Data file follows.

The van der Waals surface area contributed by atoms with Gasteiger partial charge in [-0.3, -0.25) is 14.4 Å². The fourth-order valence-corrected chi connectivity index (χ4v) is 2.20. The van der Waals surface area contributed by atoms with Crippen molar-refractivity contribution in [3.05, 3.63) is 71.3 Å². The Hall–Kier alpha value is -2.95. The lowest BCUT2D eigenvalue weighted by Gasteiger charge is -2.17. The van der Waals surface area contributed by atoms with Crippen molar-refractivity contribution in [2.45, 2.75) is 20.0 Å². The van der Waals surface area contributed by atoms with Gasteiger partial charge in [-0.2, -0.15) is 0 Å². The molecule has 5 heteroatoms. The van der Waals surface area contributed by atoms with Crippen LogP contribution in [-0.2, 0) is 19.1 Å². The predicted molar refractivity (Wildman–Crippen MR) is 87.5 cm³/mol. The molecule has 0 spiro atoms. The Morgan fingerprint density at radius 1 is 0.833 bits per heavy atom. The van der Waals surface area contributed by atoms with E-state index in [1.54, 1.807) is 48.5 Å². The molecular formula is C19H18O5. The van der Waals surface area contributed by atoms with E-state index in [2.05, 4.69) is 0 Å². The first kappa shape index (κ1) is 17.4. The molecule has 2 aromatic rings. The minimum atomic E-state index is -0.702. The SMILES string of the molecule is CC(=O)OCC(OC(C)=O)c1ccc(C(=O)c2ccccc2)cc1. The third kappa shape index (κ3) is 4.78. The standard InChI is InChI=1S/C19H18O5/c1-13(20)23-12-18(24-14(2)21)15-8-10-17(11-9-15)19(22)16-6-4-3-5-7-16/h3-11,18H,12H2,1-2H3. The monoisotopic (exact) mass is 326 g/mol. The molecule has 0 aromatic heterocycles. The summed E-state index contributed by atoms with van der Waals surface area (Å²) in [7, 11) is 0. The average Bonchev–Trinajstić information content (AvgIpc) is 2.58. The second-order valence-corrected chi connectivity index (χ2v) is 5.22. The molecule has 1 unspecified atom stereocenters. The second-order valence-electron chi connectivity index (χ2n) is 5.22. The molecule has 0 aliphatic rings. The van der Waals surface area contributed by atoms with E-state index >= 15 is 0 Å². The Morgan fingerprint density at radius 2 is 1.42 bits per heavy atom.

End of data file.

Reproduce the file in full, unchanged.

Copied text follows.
The van der Waals surface area contributed by atoms with Gasteiger partial charge in [-0.3, -0.25) is 14.4 Å². The fourth-order valence-corrected chi connectivity index (χ4v) is 2.20. The van der Waals surface area contributed by atoms with Crippen molar-refractivity contribution in [3.05, 3.63) is 71.3 Å². The Hall–Kier alpha value is -2.95. The lowest BCUT2D eigenvalue weighted by Gasteiger charge is -2.17. The van der Waals surface area contributed by atoms with Crippen molar-refractivity contribution in [2.45, 2.75) is 20.0 Å². The van der Waals surface area contributed by atoms with Gasteiger partial charge in [-0.2, -0.15) is 0 Å². The molecule has 5 heteroatoms. The van der Waals surface area contributed by atoms with Crippen LogP contribution in [-0.2, 0) is 19.1 Å². The predicted molar refractivity (Wildman–Crippen MR) is 87.5 cm³/mol. The molecule has 0 spiro atoms. The Morgan fingerprint density at radius 1 is 0.833 bits per heavy atom. The van der Waals surface area contributed by atoms with E-state index in [1.54, 1.807) is 48.5 Å². The molecular formula is C19H18O5. The van der Waals surface area contributed by atoms with E-state index in [2.05, 4.69) is 0 Å². The first kappa shape index (κ1) is 17.4. The molecule has 2 aromatic rings. The minimum atomic E-state index is -0.702. The SMILES string of the molecule is CC(=O)OCC(OC(C)=O)c1ccc(C(=O)c2ccccc2)cc1. The third kappa shape index (κ3) is 4.78. The standard InChI is InChI=1S/C19H18O5/c1-13(20)23-12-18(24-14(2)21)15-8-10-17(11-9-15)19(22)16-6-4-3-5-7-16/h3-11,18H,12H2,1-2H3. The monoisotopic (exact) mass is 326 g/mol. The molecule has 0 aromatic heterocycles. The summed E-state index contributed by atoms with van der Waals surface area (Å²) in [7, 11) is 0. The average Bonchev–Trinajstić information content (AvgIpc) is 2.58. The second-order valence-corrected chi connectivity index (χ2v) is 5.22. The molecule has 1 unspecified atom stereocenters. The second-order valence-electron chi connectivity index (χ2n) is 5.22. The molecule has 0 aliphatic rings. The van der Waals surface area contributed by atoms with E-state index >= 15 is 0 Å². The Morgan fingerprint density at radius 2 is 1.42 bits per heavy atom.